For me, Halloween encompasses so much more than just one day. It’s a month long celebration, marked by many annual traditions. In my family, nights in October are usually filled with all kinds of fall festivities and Halloween preparations. These typically include carving pumpkins, watching movies, and baking Halloween cookies for our friends, family, and neighbors.

Every year, typically during the second week of October, we go to a pumpkin patch, a tradition that has remained one of my favorites since I was young. We excitedly walk through the field of pumpkins, searching for the perfect one for this years carving. Once we find our pumpkins, we grab a hot apple cider, and a spiced cinnamon donut. These are my fall food staples. The pumpkin patch usually offers hayrides, corn mazes, and other fall festivities, and is filled with people of all ages.

With T.V. channels playing popular films of the season, another one of my favorite traditions is hosting a Halloween movie night with my friends and family. While some may opt for scary movies, such as Halloween or The Nightmare on Elm Street, I prefer my childhood classics. The movies I watch every year are Hocus Pocus, Halloweentown, The Nightmare Before Christmas, and Twitches. My siblings and I have watched these for years, and there has yet to be a Halloween where we don’t all watch these classic movies together. The movie night is usually filled with autumnal snacks, like pumpkin seeds, caramel apples, and pumpkin pie. It’s a cozy tradition that I have missed very much during this October in Oulu.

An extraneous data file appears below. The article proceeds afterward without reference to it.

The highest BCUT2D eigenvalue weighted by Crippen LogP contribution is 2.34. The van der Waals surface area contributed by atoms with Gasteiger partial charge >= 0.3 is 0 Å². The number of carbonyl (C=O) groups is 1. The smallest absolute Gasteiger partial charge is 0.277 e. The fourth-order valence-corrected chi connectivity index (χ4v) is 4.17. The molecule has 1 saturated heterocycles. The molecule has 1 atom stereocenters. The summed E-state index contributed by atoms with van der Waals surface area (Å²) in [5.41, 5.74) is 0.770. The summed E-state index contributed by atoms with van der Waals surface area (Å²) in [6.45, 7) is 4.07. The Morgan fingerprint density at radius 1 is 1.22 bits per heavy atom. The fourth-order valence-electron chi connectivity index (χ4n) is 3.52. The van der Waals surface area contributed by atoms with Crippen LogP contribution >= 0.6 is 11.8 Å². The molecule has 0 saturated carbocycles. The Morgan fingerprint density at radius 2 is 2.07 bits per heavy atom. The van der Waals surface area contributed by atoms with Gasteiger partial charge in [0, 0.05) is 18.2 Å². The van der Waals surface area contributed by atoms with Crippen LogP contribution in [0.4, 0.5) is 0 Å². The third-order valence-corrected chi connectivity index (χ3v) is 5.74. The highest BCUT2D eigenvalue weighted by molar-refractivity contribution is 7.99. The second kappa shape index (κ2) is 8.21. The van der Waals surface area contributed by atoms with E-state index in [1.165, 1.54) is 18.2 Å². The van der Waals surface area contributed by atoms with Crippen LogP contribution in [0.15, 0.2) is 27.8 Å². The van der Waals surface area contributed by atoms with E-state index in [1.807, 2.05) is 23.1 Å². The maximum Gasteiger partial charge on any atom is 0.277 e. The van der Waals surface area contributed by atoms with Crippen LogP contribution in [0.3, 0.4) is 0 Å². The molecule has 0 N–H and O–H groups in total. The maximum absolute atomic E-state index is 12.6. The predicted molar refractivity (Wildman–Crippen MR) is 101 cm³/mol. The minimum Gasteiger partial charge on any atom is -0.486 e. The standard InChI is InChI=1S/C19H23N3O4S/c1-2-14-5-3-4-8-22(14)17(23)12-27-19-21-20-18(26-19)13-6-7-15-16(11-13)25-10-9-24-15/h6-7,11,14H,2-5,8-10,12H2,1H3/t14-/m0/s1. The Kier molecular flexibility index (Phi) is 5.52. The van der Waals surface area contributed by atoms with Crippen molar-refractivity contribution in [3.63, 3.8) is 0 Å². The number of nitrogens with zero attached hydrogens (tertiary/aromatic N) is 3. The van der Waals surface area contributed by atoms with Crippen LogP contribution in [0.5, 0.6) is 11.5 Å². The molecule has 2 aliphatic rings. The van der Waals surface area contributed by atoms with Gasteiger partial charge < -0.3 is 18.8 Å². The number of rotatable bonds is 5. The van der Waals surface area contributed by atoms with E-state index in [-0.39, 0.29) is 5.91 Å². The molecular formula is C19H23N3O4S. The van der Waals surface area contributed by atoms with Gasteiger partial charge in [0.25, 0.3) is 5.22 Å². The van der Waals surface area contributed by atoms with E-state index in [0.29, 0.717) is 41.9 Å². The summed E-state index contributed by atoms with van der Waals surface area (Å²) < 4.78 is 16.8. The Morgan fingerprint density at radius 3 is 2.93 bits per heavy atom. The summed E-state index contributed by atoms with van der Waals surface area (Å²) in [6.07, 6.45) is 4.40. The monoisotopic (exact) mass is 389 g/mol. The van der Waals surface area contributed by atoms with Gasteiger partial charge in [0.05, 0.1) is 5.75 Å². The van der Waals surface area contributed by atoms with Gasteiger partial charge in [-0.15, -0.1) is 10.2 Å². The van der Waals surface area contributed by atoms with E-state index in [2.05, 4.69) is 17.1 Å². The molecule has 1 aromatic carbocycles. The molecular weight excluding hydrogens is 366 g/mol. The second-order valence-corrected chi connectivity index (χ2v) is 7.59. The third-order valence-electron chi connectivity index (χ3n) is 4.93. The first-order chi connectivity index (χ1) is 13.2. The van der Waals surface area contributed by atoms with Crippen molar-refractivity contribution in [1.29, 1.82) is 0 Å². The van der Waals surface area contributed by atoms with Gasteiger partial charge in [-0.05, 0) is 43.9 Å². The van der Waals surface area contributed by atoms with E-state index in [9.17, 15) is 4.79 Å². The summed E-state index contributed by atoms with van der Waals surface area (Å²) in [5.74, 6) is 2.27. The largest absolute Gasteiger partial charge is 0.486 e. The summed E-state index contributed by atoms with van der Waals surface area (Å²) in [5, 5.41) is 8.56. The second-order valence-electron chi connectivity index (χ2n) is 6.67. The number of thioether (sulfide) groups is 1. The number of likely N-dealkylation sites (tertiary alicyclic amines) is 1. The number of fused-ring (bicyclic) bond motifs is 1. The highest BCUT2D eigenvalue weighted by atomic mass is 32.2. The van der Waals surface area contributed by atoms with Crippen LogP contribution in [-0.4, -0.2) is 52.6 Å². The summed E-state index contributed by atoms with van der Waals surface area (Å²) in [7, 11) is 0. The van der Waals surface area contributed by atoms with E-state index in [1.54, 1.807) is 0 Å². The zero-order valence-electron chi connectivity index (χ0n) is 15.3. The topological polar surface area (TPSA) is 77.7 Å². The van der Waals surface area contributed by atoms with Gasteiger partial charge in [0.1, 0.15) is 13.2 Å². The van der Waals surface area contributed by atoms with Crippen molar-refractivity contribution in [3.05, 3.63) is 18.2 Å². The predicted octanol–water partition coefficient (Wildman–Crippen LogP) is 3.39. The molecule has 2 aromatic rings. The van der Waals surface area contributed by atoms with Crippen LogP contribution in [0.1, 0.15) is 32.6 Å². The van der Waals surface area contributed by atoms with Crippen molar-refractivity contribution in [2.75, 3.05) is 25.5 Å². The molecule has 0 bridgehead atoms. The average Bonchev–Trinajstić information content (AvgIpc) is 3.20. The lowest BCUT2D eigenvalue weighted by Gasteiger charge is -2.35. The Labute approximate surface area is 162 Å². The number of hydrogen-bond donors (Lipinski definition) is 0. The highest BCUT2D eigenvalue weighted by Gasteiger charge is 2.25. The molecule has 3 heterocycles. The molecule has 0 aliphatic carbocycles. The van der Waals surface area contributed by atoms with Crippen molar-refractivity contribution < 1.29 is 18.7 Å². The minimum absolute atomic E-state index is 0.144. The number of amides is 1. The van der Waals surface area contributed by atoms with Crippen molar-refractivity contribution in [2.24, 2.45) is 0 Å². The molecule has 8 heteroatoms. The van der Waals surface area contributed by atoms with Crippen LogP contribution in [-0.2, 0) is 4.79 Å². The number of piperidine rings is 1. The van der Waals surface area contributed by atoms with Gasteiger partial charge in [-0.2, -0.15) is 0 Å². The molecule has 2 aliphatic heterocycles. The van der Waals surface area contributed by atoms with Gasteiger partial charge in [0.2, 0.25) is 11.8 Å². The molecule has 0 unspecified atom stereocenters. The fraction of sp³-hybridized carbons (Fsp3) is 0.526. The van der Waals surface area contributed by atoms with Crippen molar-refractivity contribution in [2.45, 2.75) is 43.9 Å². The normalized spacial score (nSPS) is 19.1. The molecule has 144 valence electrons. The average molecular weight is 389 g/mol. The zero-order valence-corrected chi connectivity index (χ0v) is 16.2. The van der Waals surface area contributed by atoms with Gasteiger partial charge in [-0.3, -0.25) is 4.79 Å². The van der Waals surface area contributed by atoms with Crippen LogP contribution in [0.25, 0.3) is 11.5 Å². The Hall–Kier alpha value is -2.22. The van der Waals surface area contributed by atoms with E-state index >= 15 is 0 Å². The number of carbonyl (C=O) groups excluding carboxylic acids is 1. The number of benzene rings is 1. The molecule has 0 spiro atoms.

Many people also choose to spend their Halloween in a more spooky fashion. Haunted houses, hayrides, and corn mazes have become increasingly popular, especially among the younger generations. While this may appeal to some, my approach to Halloween is much more relaxing and less scary.


Halloween 2017: Visiting my sister at East Carolina University, a school notorious for it’s crazy Halloween celebrations.
Halloween 2017: Visiting my sister at East Carolina University, a school notorious for it’s crazy Halloween celebrations.


The build up to Halloween is arguably the most fun part of the holiday. Yet, as the sun begins to set on the final day of October, children finish up the final touches on their costumes. Excited mummies, witches, and superheroes leave their homes and head to the nearest porch with the front light on. This symbol means that the family inside welcomes trick-or-treaters, and is prepared to hand out candy, small toys, or other Halloween treats.